2017 IBI Preview Capsule: Jose Ramirez

Jose Ramriez's breakout year last season turned him into not only one of the most productive players on the Indians, but one of the best in baseball. The IBI's Jake Dungan examines whether he can pick up where he left off in 2017.

The IBI Preview Capsules are back for 2017 as Jake Dungan takes an in-depth look at all the players who could impact the Tribe in the upcoming season from the established stars to the prospects on the verge of being called up to the majors to the non-roster invites to spring training.

Jose Ramirez, 3B

Throws: Right -- Bats: Switch -- Entering his age-24 season -- Contract: Pre-Arbitration (Eligible for Arbitration in 2018)

2016 In Review: Ramirez went from an 0.7 win player in 2015 to a 4.8 win player last season. Part of that may have been due to the fact he didn't have a guy like Francisco Lindor breathing down his neck this time around, or perhaps because he had a veteran like Juan Uribe to take him under his wing. Make no mistake, though, Jose Ramirez has now turned into one of the most indispensable players on the roster for the Tribe. A big reason why the Indians made it as far as they did without Michael Brantley is because Ramirez effectively replaced Brantley's production.batting .312 with 11 homers and 76 RBI's in 152 games and becoming one of the top clutch hitters in the game posting a .355 average with runners in scoring position and a .366 mark with runners in scoring position and two outs. The Dominican infielder played all over the diamond in 2016, but eventually settled at third base after the departure of Uribe.

Versus Right-handers: As a switch hitter, Ramirez has the advantage of playing matchup from either side at the plate, but his splits were almost dead even against left and right-handed pitching last season. Against right-handers, the 24-year-old put together a .312/.361/.457 slash line with most of his RBI's, steals and extra-base hits coming against them. Ramirez also had a better strikeout-to-walk ratio of 38:31 against right-handed pitching.

Versus Left-handers: Against southpaws, Ramirez's slash line was nearly identical at .311/.368/.473. Although his extra-base totals were higher against right-handers, the Tribe infielder showed more pure power when batting from the right side against lefties with that .473 slugging percentage and a .162 ISO, 16 points higher than his mark from the left side. Overall, though, Ramirez is almost the exact same hitter no matter who's on the mound or which batter's box he's standing in.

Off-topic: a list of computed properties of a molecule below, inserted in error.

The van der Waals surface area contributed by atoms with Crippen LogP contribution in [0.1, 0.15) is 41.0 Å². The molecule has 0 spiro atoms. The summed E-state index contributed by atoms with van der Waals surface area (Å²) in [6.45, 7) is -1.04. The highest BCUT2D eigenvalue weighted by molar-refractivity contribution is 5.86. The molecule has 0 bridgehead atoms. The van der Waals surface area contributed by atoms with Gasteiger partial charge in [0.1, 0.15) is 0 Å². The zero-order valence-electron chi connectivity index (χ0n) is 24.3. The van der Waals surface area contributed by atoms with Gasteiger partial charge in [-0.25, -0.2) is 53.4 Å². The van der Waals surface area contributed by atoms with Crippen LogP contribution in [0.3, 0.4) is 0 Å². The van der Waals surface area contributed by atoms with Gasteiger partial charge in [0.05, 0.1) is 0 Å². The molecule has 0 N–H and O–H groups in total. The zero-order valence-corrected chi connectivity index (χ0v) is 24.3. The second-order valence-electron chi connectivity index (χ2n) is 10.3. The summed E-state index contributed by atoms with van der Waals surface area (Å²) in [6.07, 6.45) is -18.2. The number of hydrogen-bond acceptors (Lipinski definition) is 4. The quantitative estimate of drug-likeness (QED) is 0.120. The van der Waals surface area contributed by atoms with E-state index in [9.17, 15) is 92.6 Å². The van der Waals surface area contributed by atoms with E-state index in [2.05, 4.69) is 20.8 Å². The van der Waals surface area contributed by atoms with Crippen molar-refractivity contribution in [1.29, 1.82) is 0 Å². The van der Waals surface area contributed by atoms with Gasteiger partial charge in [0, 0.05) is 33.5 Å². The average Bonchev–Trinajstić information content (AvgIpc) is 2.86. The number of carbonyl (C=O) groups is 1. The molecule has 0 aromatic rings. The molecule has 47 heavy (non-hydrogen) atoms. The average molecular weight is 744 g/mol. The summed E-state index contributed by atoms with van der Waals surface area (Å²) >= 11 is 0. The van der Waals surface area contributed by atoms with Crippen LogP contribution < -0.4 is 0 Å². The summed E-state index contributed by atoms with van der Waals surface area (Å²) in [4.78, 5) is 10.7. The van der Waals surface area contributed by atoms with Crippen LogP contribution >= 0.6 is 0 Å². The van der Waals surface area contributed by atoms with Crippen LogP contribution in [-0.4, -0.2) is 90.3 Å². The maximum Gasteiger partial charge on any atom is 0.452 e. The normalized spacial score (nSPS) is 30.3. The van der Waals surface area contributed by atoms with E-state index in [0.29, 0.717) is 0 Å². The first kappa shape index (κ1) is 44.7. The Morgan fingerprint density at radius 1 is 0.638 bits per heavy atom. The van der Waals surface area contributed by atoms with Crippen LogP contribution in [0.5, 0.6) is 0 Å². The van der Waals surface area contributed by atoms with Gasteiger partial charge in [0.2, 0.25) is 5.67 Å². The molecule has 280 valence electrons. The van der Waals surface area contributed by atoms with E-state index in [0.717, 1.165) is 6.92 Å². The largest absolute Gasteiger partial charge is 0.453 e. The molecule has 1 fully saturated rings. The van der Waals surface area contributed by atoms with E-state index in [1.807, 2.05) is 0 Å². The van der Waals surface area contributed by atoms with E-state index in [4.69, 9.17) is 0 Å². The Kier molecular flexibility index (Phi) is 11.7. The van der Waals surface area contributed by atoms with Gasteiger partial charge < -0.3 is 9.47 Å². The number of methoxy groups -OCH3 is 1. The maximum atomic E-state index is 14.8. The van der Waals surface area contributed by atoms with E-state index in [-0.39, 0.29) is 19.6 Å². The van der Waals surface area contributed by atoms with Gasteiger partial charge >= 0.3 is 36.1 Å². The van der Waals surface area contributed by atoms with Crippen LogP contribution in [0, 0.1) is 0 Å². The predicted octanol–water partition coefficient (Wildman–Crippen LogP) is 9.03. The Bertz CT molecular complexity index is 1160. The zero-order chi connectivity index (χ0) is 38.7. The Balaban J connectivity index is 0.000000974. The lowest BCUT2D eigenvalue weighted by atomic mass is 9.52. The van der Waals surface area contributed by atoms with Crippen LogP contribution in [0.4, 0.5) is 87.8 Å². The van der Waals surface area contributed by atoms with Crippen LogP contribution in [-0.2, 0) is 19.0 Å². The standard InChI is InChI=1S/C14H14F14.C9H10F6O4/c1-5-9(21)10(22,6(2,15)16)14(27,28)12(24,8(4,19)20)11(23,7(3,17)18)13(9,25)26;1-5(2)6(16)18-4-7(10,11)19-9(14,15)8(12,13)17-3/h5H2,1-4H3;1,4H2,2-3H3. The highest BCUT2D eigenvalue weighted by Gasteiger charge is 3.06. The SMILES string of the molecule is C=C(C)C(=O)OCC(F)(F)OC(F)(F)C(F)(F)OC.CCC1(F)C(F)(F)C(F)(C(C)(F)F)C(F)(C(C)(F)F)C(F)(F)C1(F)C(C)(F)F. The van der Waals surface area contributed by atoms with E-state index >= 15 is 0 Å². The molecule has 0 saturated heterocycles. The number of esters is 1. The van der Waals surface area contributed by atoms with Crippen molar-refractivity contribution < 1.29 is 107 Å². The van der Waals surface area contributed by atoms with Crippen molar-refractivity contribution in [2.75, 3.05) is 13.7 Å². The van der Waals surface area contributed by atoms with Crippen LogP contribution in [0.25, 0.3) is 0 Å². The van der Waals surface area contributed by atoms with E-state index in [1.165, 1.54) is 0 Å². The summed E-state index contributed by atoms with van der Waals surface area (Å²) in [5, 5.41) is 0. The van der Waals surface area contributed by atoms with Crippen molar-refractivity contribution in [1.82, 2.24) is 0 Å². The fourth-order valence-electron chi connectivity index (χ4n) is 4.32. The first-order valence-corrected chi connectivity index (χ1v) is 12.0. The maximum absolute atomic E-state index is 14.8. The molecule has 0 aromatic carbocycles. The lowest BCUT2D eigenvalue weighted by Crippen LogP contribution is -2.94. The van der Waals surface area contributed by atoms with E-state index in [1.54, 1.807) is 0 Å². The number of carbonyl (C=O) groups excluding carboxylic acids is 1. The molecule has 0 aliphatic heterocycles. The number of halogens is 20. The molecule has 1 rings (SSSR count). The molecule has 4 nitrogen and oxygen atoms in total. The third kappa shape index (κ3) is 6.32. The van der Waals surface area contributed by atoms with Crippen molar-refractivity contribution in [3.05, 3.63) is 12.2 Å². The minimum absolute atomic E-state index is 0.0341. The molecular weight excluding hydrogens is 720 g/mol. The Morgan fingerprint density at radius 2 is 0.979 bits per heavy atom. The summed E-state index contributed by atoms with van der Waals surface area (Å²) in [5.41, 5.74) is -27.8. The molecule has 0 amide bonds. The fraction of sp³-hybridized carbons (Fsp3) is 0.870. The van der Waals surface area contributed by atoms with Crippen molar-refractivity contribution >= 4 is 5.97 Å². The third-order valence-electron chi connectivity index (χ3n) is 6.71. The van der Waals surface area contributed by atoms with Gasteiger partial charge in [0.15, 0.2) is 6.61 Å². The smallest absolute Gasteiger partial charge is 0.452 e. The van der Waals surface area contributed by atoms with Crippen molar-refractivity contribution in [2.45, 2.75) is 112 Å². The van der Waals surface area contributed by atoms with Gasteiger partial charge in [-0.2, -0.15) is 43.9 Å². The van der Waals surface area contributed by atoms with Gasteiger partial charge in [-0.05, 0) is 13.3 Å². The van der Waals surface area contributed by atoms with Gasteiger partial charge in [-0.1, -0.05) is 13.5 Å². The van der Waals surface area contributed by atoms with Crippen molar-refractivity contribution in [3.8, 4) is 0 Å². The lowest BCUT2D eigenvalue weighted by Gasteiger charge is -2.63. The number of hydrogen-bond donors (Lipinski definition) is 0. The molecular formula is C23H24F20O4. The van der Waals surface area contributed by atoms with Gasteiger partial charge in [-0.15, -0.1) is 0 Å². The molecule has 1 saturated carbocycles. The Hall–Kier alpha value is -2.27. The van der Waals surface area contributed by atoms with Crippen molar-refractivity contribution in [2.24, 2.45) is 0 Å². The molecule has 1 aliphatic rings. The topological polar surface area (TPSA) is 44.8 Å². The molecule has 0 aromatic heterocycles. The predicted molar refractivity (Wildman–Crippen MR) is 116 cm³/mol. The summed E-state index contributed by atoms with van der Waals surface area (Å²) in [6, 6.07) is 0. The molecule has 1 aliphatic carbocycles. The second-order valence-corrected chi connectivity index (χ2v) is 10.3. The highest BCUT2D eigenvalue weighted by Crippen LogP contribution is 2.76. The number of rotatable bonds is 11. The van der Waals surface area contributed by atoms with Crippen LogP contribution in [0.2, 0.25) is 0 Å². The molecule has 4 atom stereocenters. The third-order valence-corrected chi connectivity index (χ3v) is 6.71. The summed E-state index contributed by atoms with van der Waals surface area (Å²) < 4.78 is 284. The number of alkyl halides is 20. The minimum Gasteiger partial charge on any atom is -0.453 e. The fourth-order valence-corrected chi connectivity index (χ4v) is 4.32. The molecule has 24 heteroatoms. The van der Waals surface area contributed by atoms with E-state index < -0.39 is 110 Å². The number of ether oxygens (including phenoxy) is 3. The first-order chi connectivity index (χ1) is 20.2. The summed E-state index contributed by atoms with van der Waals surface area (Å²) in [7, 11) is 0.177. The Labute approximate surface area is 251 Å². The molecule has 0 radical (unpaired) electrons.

Defense: Ramirez got reps all over the field in 2016 with most of his playing time coming in left field and at third base. Starting the year as the team's primary utility player, he appeared primarily in left field substituting for the ailing Michael Brantley and, for an infielder by trade, didn't play too badly posting -2 DRS and a -2.1 UZR. After moving to third base, Ramirez fared better with -1 DRS and a positive UZR of 3.2. He also saw time limited time at second base and shortstop, although second appears to still be his natural position with positive marks in both DRS and UZR categories. Heading into 2017, Ramirez should be the starting third baseman and hopefully he can continue to improve his defense there.

Fantasy Impact: The question for Ramirez moving into 2017 is can he keep this pace up? At the age of 24, his best years should still be ahead of him. As far as projections go, Steamer predicts more of the same in 2017 for Ramirez, although his power is expected to decline somewhat with his slugging percentage and ISO dropping to .421 and .134, respectively. This could be because he showed limited power in the minors and his first two major league seasons up to this point. Maybe it was a fluke last season. Maybe he's a late bloomer as far as finding a power stroke. It will definitely be something to keep an eye on in the new season, but bear in mind he doesn't need to hit home runs to be a productive player for the Tribe.

Summary: Watching Jose Ramirez's transformation in 2016 was certainly one of the more pleasant developments of a memorable campaign for the Indians. He established himself as not only a starting caliber player, but also a key hitter in the middle of the lineup. Now with the prospects of Edwin Encarnacion and hopefully a healthy Michael Brantley joining that part of the order, there's no immediate pressure on the Dominican native to replicate his productivity from last year. If he does manage to accomplish that, however, he would further lengthen what could potentially be one of the more potent lineups in all of baseball.

Check out our other 2017 Preview Capsules here:

Jake Dungan is the Managing Editor for IBI and a podcast host on the Smoke Signals Network. Email him at or follow him on Twitter @JakeDBaseball.

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